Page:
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23 December 2006

'Twas the night before Christmas . . .

FOUR BIG things happened in the last four weeks:

1. My niece Angelica visited me in Mumbai. On these festive days in India (Diwali and now Christmas), being with a family member allows me to grasp the spirit of kinship that the Indians are celebrating with the season.

Angelica, the oldest of my nephews and nieces, stayed for only a day. After shopping for silk scarves at Bandra, a mainly-Christian suburb with funky streetside fashion markets, we spent the rest of the afternoon getting pampered at Abydoss, a wellness center that looks like a house. It was quite pricey, but the relaxation treatment diverted me from thinking of the major disappearance of cash in my wallet.

2. I moved to a new flat. The landlord of the old flat needed to reclaim it, so I had to pack up and move in 24 hours. Fortunately, there was little to pack up, so the move went smoothly.

But not peacefully. Moving houses, it appears, is also a time for noisome celebration in India. From beginning to end, the movers—ten brawny men who could cut rope with their fists—spoke incessantly with each other in Hindi, often at the same time. Their team leader took turns screaming at them and screaming at some poor chap at the cell phone. He was, naturally, being ignored by his team, which made him scream louder.

Two weeks later, my boxes are still unpacked. You know how it is to see a pile of stuff you know you need to adrress and then decide to delay it a little bit because something more pleasant always comes in between. It is called the art of procrastination, and unpacking has got to be listed as one of the world's most procrastinated things.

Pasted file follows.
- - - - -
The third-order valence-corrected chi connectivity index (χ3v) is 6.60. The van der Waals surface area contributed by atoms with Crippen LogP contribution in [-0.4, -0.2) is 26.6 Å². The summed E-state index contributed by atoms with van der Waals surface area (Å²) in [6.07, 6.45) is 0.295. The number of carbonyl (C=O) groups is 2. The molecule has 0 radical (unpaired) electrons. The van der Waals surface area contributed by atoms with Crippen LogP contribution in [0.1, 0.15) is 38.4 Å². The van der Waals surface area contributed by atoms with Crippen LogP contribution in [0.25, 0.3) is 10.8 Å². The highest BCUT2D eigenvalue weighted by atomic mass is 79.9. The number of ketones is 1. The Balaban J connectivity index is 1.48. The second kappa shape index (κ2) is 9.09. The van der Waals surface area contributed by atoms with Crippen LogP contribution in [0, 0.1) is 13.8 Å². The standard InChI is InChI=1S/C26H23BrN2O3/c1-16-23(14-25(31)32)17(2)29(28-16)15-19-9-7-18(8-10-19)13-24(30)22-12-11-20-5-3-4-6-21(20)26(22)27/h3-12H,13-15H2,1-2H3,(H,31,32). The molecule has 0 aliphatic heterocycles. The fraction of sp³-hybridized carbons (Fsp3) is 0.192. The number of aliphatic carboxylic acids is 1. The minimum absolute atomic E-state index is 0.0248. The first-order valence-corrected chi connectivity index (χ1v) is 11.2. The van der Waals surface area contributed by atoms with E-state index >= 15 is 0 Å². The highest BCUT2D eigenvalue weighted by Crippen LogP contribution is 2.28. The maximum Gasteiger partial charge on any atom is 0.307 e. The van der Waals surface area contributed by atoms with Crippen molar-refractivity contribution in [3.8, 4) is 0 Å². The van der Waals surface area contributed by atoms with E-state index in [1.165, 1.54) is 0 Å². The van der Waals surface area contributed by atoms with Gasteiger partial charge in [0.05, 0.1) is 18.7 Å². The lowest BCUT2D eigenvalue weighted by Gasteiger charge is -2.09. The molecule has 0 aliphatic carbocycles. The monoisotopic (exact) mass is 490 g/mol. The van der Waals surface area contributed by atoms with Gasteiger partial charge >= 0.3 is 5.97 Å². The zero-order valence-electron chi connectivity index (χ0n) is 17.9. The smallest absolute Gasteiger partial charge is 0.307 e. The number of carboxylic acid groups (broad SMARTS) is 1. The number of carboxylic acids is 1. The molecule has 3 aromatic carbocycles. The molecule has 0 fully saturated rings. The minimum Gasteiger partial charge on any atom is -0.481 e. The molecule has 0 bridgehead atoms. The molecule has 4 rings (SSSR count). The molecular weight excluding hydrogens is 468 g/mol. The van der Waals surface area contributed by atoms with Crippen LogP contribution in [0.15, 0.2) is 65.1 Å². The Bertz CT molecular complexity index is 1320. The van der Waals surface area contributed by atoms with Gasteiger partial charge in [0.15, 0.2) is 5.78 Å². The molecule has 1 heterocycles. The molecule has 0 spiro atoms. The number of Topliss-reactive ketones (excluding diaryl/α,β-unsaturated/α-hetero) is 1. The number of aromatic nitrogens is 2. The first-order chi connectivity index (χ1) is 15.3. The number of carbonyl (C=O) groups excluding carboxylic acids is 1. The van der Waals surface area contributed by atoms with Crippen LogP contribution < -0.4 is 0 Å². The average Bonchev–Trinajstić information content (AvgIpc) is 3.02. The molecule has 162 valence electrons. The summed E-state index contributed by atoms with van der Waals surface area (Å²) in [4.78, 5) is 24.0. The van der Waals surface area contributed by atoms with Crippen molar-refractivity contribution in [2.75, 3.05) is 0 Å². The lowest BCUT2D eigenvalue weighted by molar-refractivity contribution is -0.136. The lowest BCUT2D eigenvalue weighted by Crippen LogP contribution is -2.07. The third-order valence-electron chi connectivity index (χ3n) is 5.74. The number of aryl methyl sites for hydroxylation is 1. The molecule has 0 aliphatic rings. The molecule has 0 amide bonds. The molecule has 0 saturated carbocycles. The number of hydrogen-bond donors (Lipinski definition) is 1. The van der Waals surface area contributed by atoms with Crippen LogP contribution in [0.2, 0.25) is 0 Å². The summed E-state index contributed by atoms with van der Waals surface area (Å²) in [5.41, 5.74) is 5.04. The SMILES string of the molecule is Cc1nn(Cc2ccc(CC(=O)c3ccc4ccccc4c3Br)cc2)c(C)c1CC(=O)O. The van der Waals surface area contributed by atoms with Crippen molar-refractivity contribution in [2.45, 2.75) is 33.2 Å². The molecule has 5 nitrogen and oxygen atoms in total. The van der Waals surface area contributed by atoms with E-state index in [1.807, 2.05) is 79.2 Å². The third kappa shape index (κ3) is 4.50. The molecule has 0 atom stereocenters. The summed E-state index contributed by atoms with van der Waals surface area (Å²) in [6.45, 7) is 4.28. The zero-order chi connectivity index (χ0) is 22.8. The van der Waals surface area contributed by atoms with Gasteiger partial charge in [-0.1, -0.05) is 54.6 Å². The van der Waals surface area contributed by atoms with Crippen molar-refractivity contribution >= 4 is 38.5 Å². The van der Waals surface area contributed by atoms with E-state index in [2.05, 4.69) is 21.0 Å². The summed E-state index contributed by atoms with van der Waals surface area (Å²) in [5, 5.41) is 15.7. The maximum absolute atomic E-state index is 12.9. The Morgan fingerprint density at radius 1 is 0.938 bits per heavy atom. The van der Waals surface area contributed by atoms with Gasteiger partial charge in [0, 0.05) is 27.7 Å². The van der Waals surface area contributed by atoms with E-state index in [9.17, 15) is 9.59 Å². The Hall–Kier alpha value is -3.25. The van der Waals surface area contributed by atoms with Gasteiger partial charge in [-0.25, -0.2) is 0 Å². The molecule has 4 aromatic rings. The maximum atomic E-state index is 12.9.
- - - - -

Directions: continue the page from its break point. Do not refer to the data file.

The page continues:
3. We set up Christmas displays in the stores. It was a colorful affair, with three-dimensional Santas, reindeer, snow, trees, and elves filling the windows, entrances,and staircases. It was also a gigantic test of crisis management and perseverance for me, as I had to deal with a contractor whose sense of timing went berserk and messed up deadlines. To begin with, his snowmen (made of plaster of Paris) kept flaking off, so they looked like they were melting. At one point, I wanted to turn him into a reindeer and make him fly away. Forever.

4. We opened a new store in the northern city of Lucknow. It is the third store that I helped set up during my first year in India. There were lots of fun bonding with my northern team . . . and lots of dust settling in the mugs that we displayed at the entrance. One day, I will write a screenplay about dust in mugs and how they strengthen human bonding. Cesar Buendia will direct it.

Oh, what fun it is to ride and sing a slaying song! Uh, I mean sleighing.

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